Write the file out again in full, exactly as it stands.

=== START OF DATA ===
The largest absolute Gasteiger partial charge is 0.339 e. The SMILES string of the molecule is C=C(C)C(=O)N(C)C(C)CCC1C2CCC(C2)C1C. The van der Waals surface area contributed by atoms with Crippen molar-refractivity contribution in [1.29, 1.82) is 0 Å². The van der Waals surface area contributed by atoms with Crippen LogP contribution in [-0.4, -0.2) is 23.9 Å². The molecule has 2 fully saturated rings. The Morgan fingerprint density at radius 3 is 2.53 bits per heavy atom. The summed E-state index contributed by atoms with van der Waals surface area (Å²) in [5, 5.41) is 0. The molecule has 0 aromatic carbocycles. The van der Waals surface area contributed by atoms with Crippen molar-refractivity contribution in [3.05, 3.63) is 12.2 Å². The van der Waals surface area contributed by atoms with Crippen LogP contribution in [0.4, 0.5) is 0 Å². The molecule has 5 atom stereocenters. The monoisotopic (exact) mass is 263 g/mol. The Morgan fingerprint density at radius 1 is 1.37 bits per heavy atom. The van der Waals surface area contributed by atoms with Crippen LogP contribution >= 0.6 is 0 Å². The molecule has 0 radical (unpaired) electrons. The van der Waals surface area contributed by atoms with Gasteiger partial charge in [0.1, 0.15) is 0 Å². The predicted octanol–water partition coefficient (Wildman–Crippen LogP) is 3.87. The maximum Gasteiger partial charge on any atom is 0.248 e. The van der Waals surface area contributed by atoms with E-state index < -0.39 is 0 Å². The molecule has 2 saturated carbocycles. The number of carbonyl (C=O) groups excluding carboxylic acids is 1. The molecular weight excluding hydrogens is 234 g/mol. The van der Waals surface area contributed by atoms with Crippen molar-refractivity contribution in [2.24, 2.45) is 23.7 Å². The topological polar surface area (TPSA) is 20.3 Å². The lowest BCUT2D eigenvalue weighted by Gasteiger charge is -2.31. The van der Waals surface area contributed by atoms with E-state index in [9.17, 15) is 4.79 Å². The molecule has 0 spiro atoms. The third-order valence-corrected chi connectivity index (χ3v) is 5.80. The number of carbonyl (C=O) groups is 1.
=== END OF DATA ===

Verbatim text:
The largest absolute Gasteiger partial charge is 0.339 e. The SMILES string of the molecule is C=C(C)C(=O)N(C)C(C)CCC1C2CCC(C2)C1C. The van der Waals surface area contributed by atoms with Crippen molar-refractivity contribution in [1.29, 1.82) is 0 Å². The van der Waals surface area contributed by atoms with Crippen LogP contribution in [-0.4, -0.2) is 23.9 Å². The molecule has 2 fully saturated rings. The Morgan fingerprint density at radius 3 is 2.53 bits per heavy atom. The summed E-state index contributed by atoms with van der Waals surface area (Å²) in [5, 5.41) is 0. The molecule has 0 aromatic carbocycles. The van der Waals surface area contributed by atoms with Crippen molar-refractivity contribution in [3.05, 3.63) is 12.2 Å². The van der Waals surface area contributed by atoms with Crippen LogP contribution in [0.4, 0.5) is 0 Å². The molecule has 5 atom stereocenters. The monoisotopic (exact) mass is 263 g/mol. The Morgan fingerprint density at radius 1 is 1.37 bits per heavy atom. The van der Waals surface area contributed by atoms with Crippen LogP contribution >= 0.6 is 0 Å². The molecule has 0 radical (unpaired) electrons. The van der Waals surface area contributed by atoms with Gasteiger partial charge in [0.1, 0.15) is 0 Å². The predicted octanol–water partition coefficient (Wildman–Crippen LogP) is 3.87. The maximum Gasteiger partial charge on any atom is 0.248 e. The van der Waals surface area contributed by atoms with E-state index < -0.39 is 0 Å². The molecule has 2 saturated carbocycles. The number of carbonyl (C=O) groups excluding carboxylic acids is 1. The molecular weight excluding hydrogens is 234 g/mol. The van der Waals surface area contributed by atoms with Crippen molar-refractivity contribution in [2.24, 2.45) is 23.7 Å². The topological polar surface area (TPSA) is 20.3 Å². The lowest BCUT2D eigenvalue weighted by Gasteiger charge is -2.31. The van der Waals surface area contributed by atoms with E-state index in [9.17, 15) is 4.79 Å². The molecule has 0 spiro atoms. The third-order valence-corrected chi connectivity index (χ3v) is 5.80. The number of carbonyl (C=O) groups is 1.